| Abstract|| |
Causes of acute renal failure (ARF) are summarized. The article focuses on "shock kidneys" as they occur following traumatic or septic shock. There may be low-grade intermittent but persisting endotoxemia in the former together with other factors like rhabdomyolysis, and marked endotoxemia at least for a few hours in the latter. Endotoxin is a prime cause of release of noxious cytokines like tumor necrosis factor-alpha (TNFa). At present, many studies support the evidence for its role in multi-organ failure (MOF). One can account for endotoxemia along with bacterial translocation through the gastrointestinal mucosa if there is transient mesenteric ischemia during shock. Hence, monocytemacrophages can be stimulated to release their cytokines that predispose to MOF. The cell biology of renal tubular changes in ARF is then briefly discussed in order to mention new therapeutic approaches.
Keywords: Acute renal failure, Shock, Pathogenesis.
|How to cite this article:|
Wardle E N. Pathogenesis of Acute Renal Failure: Shock-Kidneys. Saudi J Kidney Dis Transpl 1998;9:231-6
| Introduction|| |
Pre-renal failure is caused generally by loss of blood or other body fluids, whereas post-renal failure results from acute of chronic urinary tract obstruction, and is often detected by ultrasonography. These conditions are reversible provided that they are recognized early in the course of disease.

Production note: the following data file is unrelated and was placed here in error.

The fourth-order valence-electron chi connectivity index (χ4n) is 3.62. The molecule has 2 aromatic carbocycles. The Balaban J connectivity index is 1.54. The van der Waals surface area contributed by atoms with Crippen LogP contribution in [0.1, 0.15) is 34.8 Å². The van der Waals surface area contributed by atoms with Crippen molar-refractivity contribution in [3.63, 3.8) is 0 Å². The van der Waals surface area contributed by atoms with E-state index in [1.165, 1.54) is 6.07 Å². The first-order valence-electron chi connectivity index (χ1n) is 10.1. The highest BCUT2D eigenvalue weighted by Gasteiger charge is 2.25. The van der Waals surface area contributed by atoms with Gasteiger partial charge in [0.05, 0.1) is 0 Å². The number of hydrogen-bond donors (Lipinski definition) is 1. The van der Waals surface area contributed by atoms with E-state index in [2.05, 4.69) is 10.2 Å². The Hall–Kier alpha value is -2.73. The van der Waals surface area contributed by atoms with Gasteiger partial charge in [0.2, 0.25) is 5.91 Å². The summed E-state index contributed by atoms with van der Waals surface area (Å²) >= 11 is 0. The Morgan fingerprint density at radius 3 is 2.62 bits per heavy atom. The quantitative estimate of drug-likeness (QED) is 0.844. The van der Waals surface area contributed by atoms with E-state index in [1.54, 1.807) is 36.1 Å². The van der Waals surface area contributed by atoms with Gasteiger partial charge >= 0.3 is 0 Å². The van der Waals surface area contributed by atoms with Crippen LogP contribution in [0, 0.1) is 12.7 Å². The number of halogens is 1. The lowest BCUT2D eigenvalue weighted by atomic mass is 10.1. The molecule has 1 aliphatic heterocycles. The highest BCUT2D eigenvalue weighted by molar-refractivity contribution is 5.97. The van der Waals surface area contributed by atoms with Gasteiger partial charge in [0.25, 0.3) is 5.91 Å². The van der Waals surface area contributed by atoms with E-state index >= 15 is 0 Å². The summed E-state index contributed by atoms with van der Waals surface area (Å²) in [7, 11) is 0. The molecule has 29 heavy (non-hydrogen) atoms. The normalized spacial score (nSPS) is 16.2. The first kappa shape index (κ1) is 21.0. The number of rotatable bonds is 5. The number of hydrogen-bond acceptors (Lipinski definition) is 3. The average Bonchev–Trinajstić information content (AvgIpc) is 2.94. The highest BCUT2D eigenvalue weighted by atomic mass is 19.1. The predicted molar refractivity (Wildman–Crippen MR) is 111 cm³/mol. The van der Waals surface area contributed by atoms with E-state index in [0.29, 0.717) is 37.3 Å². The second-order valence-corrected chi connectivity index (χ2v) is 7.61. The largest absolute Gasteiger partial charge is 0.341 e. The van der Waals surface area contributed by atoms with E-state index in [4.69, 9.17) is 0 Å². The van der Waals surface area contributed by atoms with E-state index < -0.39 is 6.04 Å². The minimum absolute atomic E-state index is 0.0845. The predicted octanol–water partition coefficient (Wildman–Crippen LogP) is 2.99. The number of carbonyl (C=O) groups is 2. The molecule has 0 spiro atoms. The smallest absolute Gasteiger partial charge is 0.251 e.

Intrinsic acute renal failure (ARF), in which there is increasing retention of the break-down products of protein metabolism (urea and creatinine) and diminished urinary flow has many causes as listed in [Table - 1] but usually we think of events causing acute tubular necrosis (ATN).
In a country like India, many cases of ARF are consequent to diarrhea, malaria or hemolysis due to G6PD deficiency. Infectious diseases are also relevant in Saudi Arabia, besides the western afflictions like road traffic accidents and septic shock.
This article will focus on "shock kidneys" i.e. ATN resulting from ischemia due to hypotension that is an accompaniment of major trauma or septicemia with Grampositive or Gram-negative organisms.
It has to be pointed out that 50% of postoperative ATN occurs without documented hypotension  .
| Endotoxins, ARF and Multi-Organ Failure (MOF)|| |
Experimental ARF in animals has often utilized bilateral clamping of the renal arteries. This certainly causes extensive tubular necrosis and release of endothelins. However, in renal situations, the blood supply to the kidneys is severely reduced but not completely interrupted. Intravenous injection of endotoxin, the lipopolysaccharide component of cell walls of the Gram-negative organisms, causes a 40% reduction of renal blood flow and a greater than 50% reduction of glomerular filtration rate (GFR) within 3 hours  . Oliguria ensues, the fractional excretion of sodium is increased and free water clearance becomes zero. There is patchy tubular necrosis. This is not a truly toxic effect on the tubules but the result of renal ischemia. As viewed by electron microscopy, by 3 hours the endothelial cells of the renal vessels are swollen and leukocytes are sequestered in the glomeruli and the peritubular capillary  . Endotoxin does sensitize renal tubular tissue to the effects of ischemia, even in the absence of detectable hemodynamic change  .